It always amazes me how we can claim to rationally believe something, but in practice, act in a way that perfectly contradicts what we know to be right.

In that same vein, I’m intrigued by what happens when we become aware that our behavior is inconsistent, especially in regard to something like schoolwork, something we deal with every day.

I know that if I want to succeed in my courses, spending hours on the Internet is not going to help. You know that, too. But which websites do we frequent more: Facebook or Blackboard? AIM or JSTOR?

If I spent half as much quality time with my textbooks as I do on YouTube or playing BrickBreaker, man, finals would be a piece of cake.

But we as students are peculiarly adept at rationalizing away bad decisions, and wasted time is no different.

The rationalizations are dangerous: I’m not wasting time, my brain is resting. Having ‘downtime’ makes me more productive when I get back to work. And there’s always what I like to call the ‘Sporcle makes you smarter’ argument.

Sure, we all need some downtime here and there, but that’s not what I am talking about. I’m talking about the pandemic affecting students everywhere homework is assigned: procrastination.

Students ‘kill time’ like professional assassins. Money, status and even happiness are all ephemeral, lost one day, picked up the next. Time is our only irreplaceable commodity. Yet it is disregarded and cast aside like Lotso, as in Lots-O’-Huggin’ Bear, as in ‘Toy Story 3.’

Why then, do we continue to waste our time away? By doing so, we are literally bringing ourselves closer to death.

This is, of course, all predicated on the assumption that we consciously make the decision to waste time. Is this always true? When was the last time you ‘chose’ to do this?

It is much more likely to hear a peer remark, ‘Man, where did the last four hours go?’ than ‘When I get back to my room I am going to do absolutely nothing meaningful or productive. My aim is to see how little I can accomplish in the next four hours.’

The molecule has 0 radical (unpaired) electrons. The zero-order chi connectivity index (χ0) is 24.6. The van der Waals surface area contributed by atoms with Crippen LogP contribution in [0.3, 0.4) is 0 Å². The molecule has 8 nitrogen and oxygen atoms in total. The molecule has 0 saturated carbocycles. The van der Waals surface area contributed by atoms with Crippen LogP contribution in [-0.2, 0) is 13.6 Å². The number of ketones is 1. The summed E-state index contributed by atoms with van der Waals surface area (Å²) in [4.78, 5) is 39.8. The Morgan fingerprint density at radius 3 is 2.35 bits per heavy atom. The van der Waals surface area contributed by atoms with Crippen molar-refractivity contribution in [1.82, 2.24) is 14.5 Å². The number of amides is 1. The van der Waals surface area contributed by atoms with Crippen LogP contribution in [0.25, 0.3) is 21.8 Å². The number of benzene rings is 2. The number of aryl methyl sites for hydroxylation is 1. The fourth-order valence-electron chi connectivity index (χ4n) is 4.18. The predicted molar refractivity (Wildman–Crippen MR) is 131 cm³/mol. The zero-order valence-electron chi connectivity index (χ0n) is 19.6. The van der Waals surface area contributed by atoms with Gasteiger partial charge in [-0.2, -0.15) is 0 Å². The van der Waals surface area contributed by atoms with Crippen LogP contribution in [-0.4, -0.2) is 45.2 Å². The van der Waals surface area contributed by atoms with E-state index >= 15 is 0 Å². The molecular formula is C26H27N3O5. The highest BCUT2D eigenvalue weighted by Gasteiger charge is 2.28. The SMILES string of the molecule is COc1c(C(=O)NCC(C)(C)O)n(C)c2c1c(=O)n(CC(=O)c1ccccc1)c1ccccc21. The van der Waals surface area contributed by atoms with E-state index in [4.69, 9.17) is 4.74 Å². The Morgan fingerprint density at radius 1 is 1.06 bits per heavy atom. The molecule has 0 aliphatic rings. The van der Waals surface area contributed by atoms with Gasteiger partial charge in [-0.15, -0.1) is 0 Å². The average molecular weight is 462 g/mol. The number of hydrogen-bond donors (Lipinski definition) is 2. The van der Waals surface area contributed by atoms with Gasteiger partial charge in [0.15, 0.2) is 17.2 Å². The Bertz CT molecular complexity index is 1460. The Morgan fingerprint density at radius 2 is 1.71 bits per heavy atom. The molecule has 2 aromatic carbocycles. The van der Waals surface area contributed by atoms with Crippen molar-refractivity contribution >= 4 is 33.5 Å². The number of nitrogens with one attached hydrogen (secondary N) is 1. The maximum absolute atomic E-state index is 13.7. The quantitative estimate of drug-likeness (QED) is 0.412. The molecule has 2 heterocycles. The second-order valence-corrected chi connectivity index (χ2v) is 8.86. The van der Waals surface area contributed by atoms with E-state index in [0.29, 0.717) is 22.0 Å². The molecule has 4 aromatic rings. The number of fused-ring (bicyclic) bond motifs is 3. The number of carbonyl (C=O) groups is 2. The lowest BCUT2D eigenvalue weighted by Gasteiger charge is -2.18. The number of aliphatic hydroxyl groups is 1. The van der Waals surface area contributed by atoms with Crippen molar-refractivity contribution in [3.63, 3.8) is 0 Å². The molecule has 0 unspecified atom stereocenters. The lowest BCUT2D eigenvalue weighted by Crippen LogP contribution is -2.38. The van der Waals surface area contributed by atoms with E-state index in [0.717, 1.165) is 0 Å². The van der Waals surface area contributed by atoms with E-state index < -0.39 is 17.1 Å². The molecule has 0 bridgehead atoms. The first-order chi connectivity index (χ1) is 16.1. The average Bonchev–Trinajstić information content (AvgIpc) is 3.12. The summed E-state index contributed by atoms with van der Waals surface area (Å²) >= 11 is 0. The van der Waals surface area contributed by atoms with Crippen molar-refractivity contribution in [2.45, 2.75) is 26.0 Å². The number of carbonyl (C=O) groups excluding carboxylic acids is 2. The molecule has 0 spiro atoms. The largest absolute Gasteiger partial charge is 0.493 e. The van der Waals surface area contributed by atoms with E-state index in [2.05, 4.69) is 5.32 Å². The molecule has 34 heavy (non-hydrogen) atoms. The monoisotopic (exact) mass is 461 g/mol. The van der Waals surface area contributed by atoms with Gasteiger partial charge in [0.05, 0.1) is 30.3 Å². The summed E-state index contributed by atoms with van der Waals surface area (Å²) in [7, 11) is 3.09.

We know our procrastination has negative effects. Yet, as any student can attest, we have become a professional procrastination nation, and most times we’re unable to operate any other way.

I don’t know if I could function without Tetris, YouTube and the countless other ways I spend my hours when I should be working.

Why are we so dependent on distractions? What does it say about our society and culture if we are so hung up on distractions? What is stopping us from facing our responsibilities head on? Are you even reading this because you want to or because it’s better than actually doing your work?

Every college student is aware of certain famous and easily identifiable threats. For instance, all of us know to be suspicious of the punch at parties.

But does anyone truly know the danger that lurks everywhere and follows them constantly?

The threat of procrastination continues to be the most cunning, most subtle enemy of every college student.

So the next time you’re struggling to find the motivation to start that report, read that book or finish that assignment, just conceptualize the part of you that wants to procrastinate as its own separate entity. Stare it in the eyes. Let it know that you’re taking control ‘ taking control of your time, of yourself. It’s your life now. Don’t waste it.